Moya Vargas v. Martin, et al Doc. 20 United States District Court Southern District of Texas ENTERED IN THE UNITED STATES DISTRICT COURT FOR THE SOUTHERN DISTRICT OF TEXAS BROWNSVILLE DIVISION HECTOR ADRIAN MOYA VARGAS, Plaintiff, VS. JULIE MARTIN, et al, Defendants. § § § § § § § § July 06, 2017 David J. Bradley, Clerk CIVIL ACTION NO. 1:16-CV-172 MEMORANDUM OPINION I. Procedural and Factual Background The matter before the Court in this diversity action is Defendant’s Motion for Summary Judgment. [Doc. No. 14]. This lawsuit concerns the real property known as 1274 Alta Mesa Blvd, Brownsville, Texas 78526 (“Property”) located in Cameron County, Texas. The Plaintiff claims to be the owner of the property after purchasing the property from a third-party in 2015. At the time this suit was filed, Plaintiff pleaded that the property had been his residential homestead since May 11, 2015. The Defendants are Bank of America, N.A. (“BOA”) and Julie Martin (“Martin”) in her capacity as substitute trustee. Defendant BOA alleges that non-parties to the suit (“Borrowers”) obtained a loan to purchase the Property on August 27, 2002 by virtue of a promissory note in the original amount of $61,509 secured by a Deed of Trust recorded on September 9, 2002. [Ex. A 3; Ex. A 4]. The Borrowers defaulted on their loan, and BOA sent the Borrowers a Notice of Default and Intent to Accelerate on September 15, 2015, threatening to initiate foreclosure proceedings if the borrowers did not cure their default before October 25, 2015. [Ex. A 5]. After the Borrowers defaulted on their loan, BOA sent the Borrowers a Notice of Foreclosure Sale on June 9, 2016, notifying the Borrowers that the Property would be sold at a foreclosure sale scheduled for July 1 5, 2016. [Ex. A 6]. On July 4, 2016, BOA sent the Borrowers a Notice of Recession of Acceleration of Loan Maturity rescinding the acceleration of the debt and maturity of the note. [Ex. A 7]. Thus, the foreclosure sale was cancelled and has not been subsequently held. The Plaintiff subsequently filed this lawsuit against Defendant BOA and Defendant Martin on June 29, 2016 in Texas state court, alleging a wrongful foreclosure claim, an action to quiet title, and a request for injunctive relief. Per 28 U.S.C. § 1441, Defendant BOA removed this lawsuit from state court on diversity grounds. II. Legal Standard Summary judgment is warranted “if the movant shows that there is no genuine dispute as to any material fact and the movant is entitled to judgment as a matter of law.” Fed. R. Civ. P. 56(a). “The movant bears the burden of identifying those portions of the record it believes demonstrate the absence of a genuine issue of material fact.” Triple Tee Golf, Inc. v. Nike, Inc., 485 F.3d 253, 261 (5th Cir. 2007) (citing Celotex Corp. v. Catrett, 477 U.S. 317, 322–25 (1986)). Once a movant submits a properly supported motion, the burden shifts to the nonmovant to show that the court should not grant the motion. Celotex Corp., 477 U.S. at 321–25. The non-movant then must provide specific facts showing that there is a genuine dispute. Id. at 324; Matsushita Elec. Indus. Co. v. Zenith Radio Corp., 475 U.S. 574, 587 (1986). A dispute about a material fact is genuine if “the evidence is such that a reasonable jury could return a verdict for the nonmoving party.” Anderson v. Liberty Lobby, Inc., 477 U.S. 242, 248 (1986). The court must draw all reasonable inferences in the light most favorable to the nonmoving party in deciding a summary judgment motion. Id. at 255. The key question on summary judgment is whether a hypothetical, reasonable factfinder could find in favor of the nonmoving party. Id. at 248. 2 III. Analysis 1. Whether Subject Matter Jurisdiction is Proper Federal courts are duty-bound to examine the basis of subject matter jurisdiction. Union Planters Bank Nat. Ass’n v. Salih, 369 F.3d 457, 460 (5th Cir. 2004). Jurisdiction is a threshold matter, and without jurisdiction the court cannot proceed in any cause. Steel Co. v. Citizens for a Better Env’t, 523 U.S. 83, 94 (1998) (citing Ex parte McCardle, 74 U.S. 506, 514 (1868)). The Plaintiff has pleaded that he is a Texas resident and that the amount in controversy exceeds $75,000. Bank of America is a national banking association with its main office in North Carolina and is therefore a citizen of North Carolina. See Wachovia v. Schmidt, 546 U.S. 303,318 (2006) (holding that pursuant to 28 U.S.C. § 1348, a national bank is a citizen of the state in which its main office is located). Defendant Martin is a resident of Texas. Defendant BOA removed this matter from state court based upon diversity between it and the Plaintiff. Defendant BOA argues that Defendant Martin is improperly joined. A “district court is prohibited by statute from exercising jurisdiction over a suit in which any party, by assignment or otherwise, has been improperly or collusively joined to manufacture federal diversity jurisdiction.” Smallwood v. Ill. Cent. R.R. Co., 385 F.3d 568, 573 (5th Cir. 2004) (emphasis deleted). Improper joinder occurs when the plaintiff is unable to establish a cause of action against the non-diverse defendant. Id. The court may conduct a 12(b)(6)-type analysis to determine whether the complaint states a claim under state law against the in-state defendant. Id. The court must be satisfied that there is “no reasonable basis . . . to predict that the plaintiff might be able to recover against an in-state defendant.” Id. The citizenship of a defendant who is improperly joined need not be considered when determining whether there is complete 3 diversity. Cook v. Wells Fargo Bank, N.A., 3:10-CV-0592-D, 2010 WL 2772445, at *4 (N.D. Tex. July 12, 2010). In the instant case, the Plaintiff makes no claims against Defendant Martin, nor does Plaintiff allege any facts that suggest that any claim is being asserted against Defendant Martin. Furthermore, under Texas law, a trustee under a deed of trust is not a necessary party in a suit to prevent a foreclosure. See Tex. Prop. Code § 51.007. There is no reasonable basis for predicting that Plaintiff might be able to recover against this in-state defendant. Defendant Martin is improperly joined. Finally, Plaintiff has not even responded to this argument or filed a motion to remand. In essence, Plaintiff has conceded that Defendant BOA’s position on this argument is correct. Therefore, Defendant Martin’s Texas citizenship need not be considered when determining whether there is complete diversity. Further, Defendant Martin is hereby dismissed from this case. 2. Wrongful Foreclosure Claim Plaintiff asserts that Defendant BOA wrongfully foreclosed on his property because Defendant BOA failed to provide notice of default, intent to accelerate, or notice of foreclosure before foreclosing on the party. Under Texas law, a plaintiff asserting wrongful foreclosure must show (1) a defect in the foreclosure sale proceedings, (2) a grossly inadequate selling price, and (3) a causal connection between the defect and the grossly inadequate selling price. Sauceda v. GMAC Mortgage Corp., 268 S.W.3d 135, 139 (Tex.App.—Corpus Christi 2008, no pet.) (citing Charter Nat’l Bank–Houston v. Stevens, 781 S.W.2d 368, 371 (Tex.App.—Houston [14th Dist.] 1989, writ denied)). In an action for wrongful foreclosure, a mortgagor may elect to recover damages equal to the difference between the value of the property at foreclosure and the remaining balance due on 4 the outstanding debt. Peterson v. Black, 980 S.W.2d 818, 823 (Tex. App.—San Antonio 1998, no pet.) (citing Farrell v. Hunt, 714 S.W.2d 298 (Tex.1986)). Recovery for wrongful foreclosure “is conditioned on the disturbance of the mortgagor’s possession.” Peterson v. Black, 980 S.W.2d 818, 823 (Tex. App.—San Antonio 1998, no pet.). “Where the mortgagor’s possession is undisturbed, he has suffered no compensable damage.” Id. For this reason, federal courts applying Texas law have concluded that a plaintiff may not bring a wrongful foreclosure claim if the individual never lost possession of the property. See, e.g., Smith v. J.P. Morgan Chase Bank N/A, CIV.A. H-10-3730, 2010 WL 4622209, at *2 (S.D. Tex. Nov. 4, 2010). Defendant BOA argues that there is no evidence that Plaintiff lost possession of the property. The Plaintiff’s summary judgment evidence consists solely of his sworn affidavit. The Plaintiff avers that since May 11, 2015, his property continues to be his residential homestead. [Vargas Aff. 2]. Defendant BOA provides evidence that shows the Plaintiff’s property was never foreclosed upon as the foreclosure sale was cancelled. [See Def.’s Ex. A 7]. The Plaintiff provides no competent summary judgment evidence to create an issue of material fact as to whether he lost possession of his property. Defendant BOA’s Motion is therefore granted as to Plaintiff’s state law wrongful foreclosure claim. 3. Action to Quiet Title A suit to quiet title is an action in which a plaintiff petitions the court to remove a cloud in the plaintiff’s title created by an allegedly invalid claim. To prevail in a quiet title action, the Plaintiff must show: “(1) an interest in a specific property, (2) title to the property is affected by a claim by the defendant, and (3) the claim, although facially valid, is invalid or unenforceable.” Bell v. Bank of Am. Home Loan Servicing LP, No. 4:11-CV-02085, 2012 WL 568755, at *7 5 (S.D. Tex. Feb. 21, 2012) (citing U.S. Nat’l Bank Ass’n v. Johnson, No. 01-10-00837-CV, 2011 WL 6938507, at *3 (Tex. App.—Houston [1st Dist.] Dec. 30, 2011)). A plaintiff “must allege right, title, or ownership in [themselves] with sufficient certainty to enable the court to see he or she has a right of ownership that will warrant judicial interference.” Turner v. AmericaHomeKey, Inc., No. 12-10277, 2013 WL 657772 (5th Cir. Feb. 22, 2013) (citing Wright v. Matthews, 26 S.W.3d 575, 578 (Tex. App.— Beaumont 2000, pet. denied)). Under Texas law, “an instrument that is properly recorded in the proper county is notice to all persons of the existence of the instrument.” Realty Portfolio v. Hamilton, 125 F.3d 292, 299 (5th Cir. 1997) (citing Tex. Prop. Code § 13.002). Thus, a hypothetical purchaser of a property would have notice of a properly recorded deed of trust and would purchase the property subject to the deed of trust. Inwood N. Homeowners’ Ass’n, Inc. v. Harris, 736 S.W.2d 632, 635 (Tex. 1987). A plaintiff must recover on the strength of his own title, not on the weakness of his adversary’s. Humble Oil & Ref. Co. v. Sun Oil Co., 191 F.2d 705, 715 (5th Cir. 1951). Defendant BOA holds a lien on Plaintiff’s property by virtue of a Deed of Trust assigned to Defendant BOA and recorded in the Official Public Records of Cameron County on September 9, 2009. [Ex. A 3; Ex. A 4]. The Plaintiff’s avers that he purchased the property in question from the record owner free and clear of any encumbrances. [Vargas Aff. 4]. Nevertheless, the Plaintiff admits that he did not do a title search to determine the record owner of the property or to determine the existence of any encumbrance before purchasing the property. [Pl.’s Interrog. Resp. at 13 14]. Plaintiff did not obtain a title insurance policy. [Id.] A title search would have revealed the existing BOA encumbrance on the property. The Plaintiff does not challenge the validity of Defendant BOA’s lien, or point to any recording defect. Thus, per Celotex, after considering the Plaintiff’s summary judgment evidence, the Court rules that the 6 Plaintiff has not shown any dispute of material fact as to whether he may assert a title superior to that claimed by Defendant.1 4. Injunctive Relief The Plaintiff also seeks a preliminary injunction to prevent foreclosure on the property. A party seeking a temporary injunction must show (1) a substantial likelihood of success on the merits, (2) a substantial threat that the movant will suffer irreparable injury if the injunction is denied, (3) that said injury outweighs any damage the injunction will cause the opposing party, and (4) that the injunction will not disserve the public interest. Hoover v. Morales, 164 F.3d 221, 224 (5th Cir.1998). The Plaintiff has not shown that he is likely to succeed on the merits of either his wrongful foreclosure claim or his claim to quiet title. Furthermore, Defendant BOA cancelled the foreclosure sale on or about July 4, 2016. [Ex. A 7]. Accordingly, the Court grants Defendant BOA’s Motion with respect to Plaintiff’s request for injunctive relief. 1 The Plaintiff claims that the property in question is his homestead. Plaintiff’s assertion has no effect on an existing encumbrance on the property. It is a “longstanding principal” under Texas law that an encumbrance existing against property cannot be effected by the subsequent impression of the homestead exception on the land. Inwood N. Homeowners’ Ass’n, Inc. v. Harris, 736 S.W.2d 632, 635 (Tex. 1987). 7 IV. Conclusion Defendant Martin was improperly joined and she is dismissed. The Plaintiff has not met his burden to show a dispute of material fact exists for his wrongful foreclosure claim and action to quiet title against Defendant BOA. Furthermore, Plaintiff has not shown that he has a substantial likelihood of succeeding on the merits of his claims to warrant injunctive relief. Per Celotex, the Court hereby grants Defendant BOA’s Motion for Summary Judgment [Doc. No. 14] in full. Per Fed. R. Civ. P. 58(a), the Court will issue a final judgment in this case in a separate document. Signed this 6th day of July, 2017. ______________________________ Andrew S. Hanen United States District Judge 8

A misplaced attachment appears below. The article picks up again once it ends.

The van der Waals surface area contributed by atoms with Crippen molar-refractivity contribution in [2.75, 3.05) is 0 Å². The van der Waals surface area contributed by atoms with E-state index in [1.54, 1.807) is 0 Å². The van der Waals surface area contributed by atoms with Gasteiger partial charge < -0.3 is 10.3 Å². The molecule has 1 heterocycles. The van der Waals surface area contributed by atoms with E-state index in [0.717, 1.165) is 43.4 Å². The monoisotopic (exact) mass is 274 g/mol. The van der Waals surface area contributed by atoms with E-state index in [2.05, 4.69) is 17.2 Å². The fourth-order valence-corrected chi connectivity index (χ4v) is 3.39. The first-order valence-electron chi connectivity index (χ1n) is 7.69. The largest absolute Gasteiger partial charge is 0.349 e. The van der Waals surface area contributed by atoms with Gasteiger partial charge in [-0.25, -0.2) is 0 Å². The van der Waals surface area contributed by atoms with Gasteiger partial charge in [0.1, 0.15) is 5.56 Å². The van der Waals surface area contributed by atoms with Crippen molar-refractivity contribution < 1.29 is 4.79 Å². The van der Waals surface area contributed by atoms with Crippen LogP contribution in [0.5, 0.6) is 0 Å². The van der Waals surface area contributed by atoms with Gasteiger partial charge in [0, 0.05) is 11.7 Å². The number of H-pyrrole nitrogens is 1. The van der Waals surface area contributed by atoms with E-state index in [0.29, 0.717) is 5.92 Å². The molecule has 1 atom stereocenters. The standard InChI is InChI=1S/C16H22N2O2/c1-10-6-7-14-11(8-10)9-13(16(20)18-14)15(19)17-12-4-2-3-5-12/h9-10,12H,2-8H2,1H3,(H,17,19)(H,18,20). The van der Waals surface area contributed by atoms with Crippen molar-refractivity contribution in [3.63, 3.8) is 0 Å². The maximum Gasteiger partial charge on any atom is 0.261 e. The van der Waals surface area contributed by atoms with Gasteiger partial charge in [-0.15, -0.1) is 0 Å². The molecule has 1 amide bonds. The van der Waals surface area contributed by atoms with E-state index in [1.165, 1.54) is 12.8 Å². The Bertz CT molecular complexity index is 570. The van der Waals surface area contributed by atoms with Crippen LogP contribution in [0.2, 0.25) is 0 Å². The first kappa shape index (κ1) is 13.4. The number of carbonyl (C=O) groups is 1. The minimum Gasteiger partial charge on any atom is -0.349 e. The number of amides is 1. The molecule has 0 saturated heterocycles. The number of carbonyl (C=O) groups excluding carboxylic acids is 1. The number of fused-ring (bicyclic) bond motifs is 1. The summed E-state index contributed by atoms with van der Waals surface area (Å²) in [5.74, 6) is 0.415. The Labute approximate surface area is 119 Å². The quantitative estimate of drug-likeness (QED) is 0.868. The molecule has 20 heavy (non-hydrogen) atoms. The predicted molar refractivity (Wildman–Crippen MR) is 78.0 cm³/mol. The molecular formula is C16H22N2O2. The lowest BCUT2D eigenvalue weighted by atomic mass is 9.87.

Some case metadata and case summaries were written with the help of AI, which can produce inaccuracies. You should read the full case before relying on it for legal research purposes.

This site is protected by reCAPTCHA and the Google Privacy Policy and Terms of Service apply.